Real estate investment guru Grant Cardone says Americans should “quit saving” if they want to build true wealth. Cardone, who goes by the nickname Uncle G, recently shared his two cents on Twitter: “That full-time job won't bring you wealth. Saving, saving, saving won't bring you wealth.
"Cryptic" COVID lineages are new versions of the virus that haven't been seen before. A researcher says one person in Ohio is shedding massive amounts of a new kind of COVID. Earlier this year Marc Johnson, a professor of molecular microbiology and immunology at the University of Missouri School of Medicine, took to social media with an appeal: "Help me solve a COVID cryptic lineage mystery," he wrote on Twitter.
A relative previously told The Associated Press the boys' mother was working at a nearby convenience store when she heard gunfire and ran back home to find they had been shot. The boys were “very close” and always together playing, mostly with superhero figures, according to their uncle, Felix Muniz Torres. The shooters apparently targeted the third person who was killed, 19-year-old Joshua Lugo-Perez, over what authorities have called “a previous argument.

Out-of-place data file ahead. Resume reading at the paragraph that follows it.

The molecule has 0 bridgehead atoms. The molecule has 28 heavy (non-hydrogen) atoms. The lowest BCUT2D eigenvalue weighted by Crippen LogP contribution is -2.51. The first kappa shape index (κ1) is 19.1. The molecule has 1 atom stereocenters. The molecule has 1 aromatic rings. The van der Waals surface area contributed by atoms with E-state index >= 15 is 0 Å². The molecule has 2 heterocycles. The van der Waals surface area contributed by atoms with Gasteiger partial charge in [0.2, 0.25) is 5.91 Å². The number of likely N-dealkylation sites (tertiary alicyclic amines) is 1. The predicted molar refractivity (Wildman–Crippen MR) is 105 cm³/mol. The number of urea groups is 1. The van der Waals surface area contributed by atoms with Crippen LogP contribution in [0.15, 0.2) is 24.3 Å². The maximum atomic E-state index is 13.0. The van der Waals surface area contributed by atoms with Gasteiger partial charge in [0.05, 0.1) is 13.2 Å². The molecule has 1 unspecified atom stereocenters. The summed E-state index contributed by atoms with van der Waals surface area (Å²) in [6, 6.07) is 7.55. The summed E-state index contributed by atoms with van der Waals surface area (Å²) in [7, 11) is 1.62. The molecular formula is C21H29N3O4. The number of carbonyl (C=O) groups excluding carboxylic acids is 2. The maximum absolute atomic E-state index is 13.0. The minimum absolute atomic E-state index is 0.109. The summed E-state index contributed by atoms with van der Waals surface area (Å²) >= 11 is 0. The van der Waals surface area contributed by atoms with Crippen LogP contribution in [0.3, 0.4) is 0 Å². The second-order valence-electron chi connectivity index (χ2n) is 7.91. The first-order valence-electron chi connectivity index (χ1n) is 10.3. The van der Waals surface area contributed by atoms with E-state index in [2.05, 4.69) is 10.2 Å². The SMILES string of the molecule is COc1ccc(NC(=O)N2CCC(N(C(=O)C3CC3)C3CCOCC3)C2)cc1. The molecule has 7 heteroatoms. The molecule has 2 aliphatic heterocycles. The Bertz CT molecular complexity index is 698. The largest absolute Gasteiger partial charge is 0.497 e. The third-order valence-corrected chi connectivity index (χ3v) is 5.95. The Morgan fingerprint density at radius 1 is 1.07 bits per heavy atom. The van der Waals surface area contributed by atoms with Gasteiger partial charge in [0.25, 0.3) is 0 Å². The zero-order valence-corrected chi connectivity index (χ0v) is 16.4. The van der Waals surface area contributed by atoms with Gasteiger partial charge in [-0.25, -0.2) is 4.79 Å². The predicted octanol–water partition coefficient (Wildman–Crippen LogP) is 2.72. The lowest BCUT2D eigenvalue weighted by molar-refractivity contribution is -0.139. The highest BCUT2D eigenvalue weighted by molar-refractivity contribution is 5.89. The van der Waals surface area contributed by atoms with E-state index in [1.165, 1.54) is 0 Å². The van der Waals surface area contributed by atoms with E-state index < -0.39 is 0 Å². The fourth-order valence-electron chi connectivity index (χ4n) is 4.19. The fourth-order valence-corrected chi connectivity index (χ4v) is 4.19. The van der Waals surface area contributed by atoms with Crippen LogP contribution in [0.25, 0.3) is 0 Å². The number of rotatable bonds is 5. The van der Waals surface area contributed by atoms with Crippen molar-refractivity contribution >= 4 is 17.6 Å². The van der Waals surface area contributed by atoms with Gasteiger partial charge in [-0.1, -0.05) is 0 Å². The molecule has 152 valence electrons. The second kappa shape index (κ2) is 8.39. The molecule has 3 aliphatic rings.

Ukraine is firing an artillery shell that lays mines built to destroy tanks. The US has sent Ukraine over 10,000 of these rounds along with the 155mm howitzers that fire them. The Russian troops defending the front lines against Ukraine's advance are discovering a danger lurking behind them, and it's one that threatens to make their positions more precarious.
A Maryland funeral home owner is accused of killing a pallbearer at a funeral service for a child this week. The Prince George's County Police Department claims Wilson Chavis gunned down a rival funeral service operator Tuesday afternoon. The victim, 30-year-old Ronald Steven Banks of Washington, D.C., was helping carry the casket of a 10-year-old girl when he was killed.